The long axon processes of both the lateral cells and the sensory neurons appear to bear varicosities along their entire length until reaching their targets, the AO or the adductor muscles. The presence of varicosities may refer to the free release of 5-HT or FMRFa at varicosities, in this way exerting remote control (fine tuning) of (i) early physiological and/or behavioral events, such as velum cilia movement and related swimming activity, and (ii) the development and/or regulation of somatic events of the veliger Dreissena larvae. Both 5-HT and FMRFamide have been shown to be involved in remote control actions in a number of invertebrates, including molluscs, by varicose fibers located in the connective tissue covering the ganglia and/or peripheral nerves, as well as situated directly on their surface (see, e.g., Nassei, 1988, 1996; Elekes and Nassei, 1990; Elekes, 1991 ; Beltz, 1995). In Lymnaea embryos of the E40 stage, pharmacological manipulation of the 5-HTergic system by 5-HT agonists resulted in a significant rotational increase (Filla et al., 2009), whereas in early (E25) trochophore embryos of Helisoma trivolvis, a pair of identified 5-HTergic neurons, the future giant 5-HTegic cells in adults, were shown to send neuntes to surface ciliary cells responsible for rotation (see, e.g., Diefenbach et al, 1991; Kuang and Goldberg, 2001; Koss etal. 2003).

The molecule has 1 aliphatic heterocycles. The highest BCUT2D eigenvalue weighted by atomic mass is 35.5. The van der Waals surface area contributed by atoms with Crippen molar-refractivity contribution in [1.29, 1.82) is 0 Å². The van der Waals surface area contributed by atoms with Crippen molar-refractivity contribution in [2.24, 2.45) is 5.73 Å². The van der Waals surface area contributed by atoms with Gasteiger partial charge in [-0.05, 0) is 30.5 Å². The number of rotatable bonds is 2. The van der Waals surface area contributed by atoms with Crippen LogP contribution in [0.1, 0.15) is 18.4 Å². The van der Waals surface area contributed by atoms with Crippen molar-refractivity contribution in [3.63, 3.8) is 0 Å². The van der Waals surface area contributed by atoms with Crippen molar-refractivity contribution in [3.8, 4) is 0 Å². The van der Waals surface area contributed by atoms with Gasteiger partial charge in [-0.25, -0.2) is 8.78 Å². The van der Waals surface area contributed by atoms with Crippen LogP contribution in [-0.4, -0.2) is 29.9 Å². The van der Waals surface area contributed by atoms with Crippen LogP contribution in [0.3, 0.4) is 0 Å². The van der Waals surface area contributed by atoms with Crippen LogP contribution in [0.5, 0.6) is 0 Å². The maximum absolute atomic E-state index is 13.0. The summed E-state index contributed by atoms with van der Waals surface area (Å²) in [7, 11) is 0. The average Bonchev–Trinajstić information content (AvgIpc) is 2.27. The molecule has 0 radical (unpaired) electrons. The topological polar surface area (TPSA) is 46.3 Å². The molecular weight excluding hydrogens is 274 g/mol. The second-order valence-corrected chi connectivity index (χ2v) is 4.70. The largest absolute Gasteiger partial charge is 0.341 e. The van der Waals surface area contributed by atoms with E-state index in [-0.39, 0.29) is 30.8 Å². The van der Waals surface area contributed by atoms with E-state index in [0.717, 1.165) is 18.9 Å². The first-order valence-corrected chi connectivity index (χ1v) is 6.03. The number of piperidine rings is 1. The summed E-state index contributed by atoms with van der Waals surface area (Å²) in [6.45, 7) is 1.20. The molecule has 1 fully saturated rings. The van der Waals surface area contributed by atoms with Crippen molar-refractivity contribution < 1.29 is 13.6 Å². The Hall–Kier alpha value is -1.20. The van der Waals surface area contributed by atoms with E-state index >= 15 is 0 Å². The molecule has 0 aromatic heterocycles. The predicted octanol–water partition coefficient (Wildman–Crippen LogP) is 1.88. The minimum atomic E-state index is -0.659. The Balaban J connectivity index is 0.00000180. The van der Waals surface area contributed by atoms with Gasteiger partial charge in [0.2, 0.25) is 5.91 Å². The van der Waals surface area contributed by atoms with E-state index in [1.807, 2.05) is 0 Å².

Functional-physiological considerations

In the present study we have made an attempt to deliver pharmacological, physiological, and quantitative immunoflourescence data for the possible involvement of 5-HTergic and FMRFaergic signaling systems in the regulation of the locomotion (swimming) behavior of larval Dreissena. Changes of 5-HT immunoreactivity in the sensory neurons and interneurons evoked by either stimulating or blocking the 5-HT synthesis were accompanied by the alteration of swimming behavior. This raises the question of the role of this monoamine in the regulation of Dreissena larvae swimming. Serotonin has long been demonstrated to play a role in a series of central and peripheral modulatory processes of gastropods (see, e.g., Walker, 1986; Walker et al, 1996; Gillette, 2006), including embryonic development and different behaviors, such as feeding and locomotion (rotation and gliding) (Helisoma trivolvis, Goldberg et al., 1994; Doran et al., 2004; Lymnaea stagnalis, Filla et al, 2009: Balog et al, 2012; IB, KE, RH, EEV, G. Balog, L. Hiripi, M. Y. Khaborova, G. Maasz, unpubl. obs.). In Lymnaea veliger larvae, no 5-HT immunolabeling could be detected following pCPA treatment, and pharmacological treatments affecting the 5-HTergic system (including specific receptors) influenced both early larval rotation and post-metamorphotic gliding, as well as the 5-HT-IR innervation of the buccal mass and related radula protrusion. In Helisoma embryos, the innervation of ciliary cells by an identified pair of 5-HTergic neurons (Koss et al, 2013) and the role of 5-HTergic receptors in ciliary beating, as well as the direct effect of 5-HT on the Ca content of ciliary cells, have been described (Doran etal, 2004). In an early study by Koshtoyants et al. (1961), the exogenous application of 5-HT was shown to accelerate ciliary beating in larval gastropods.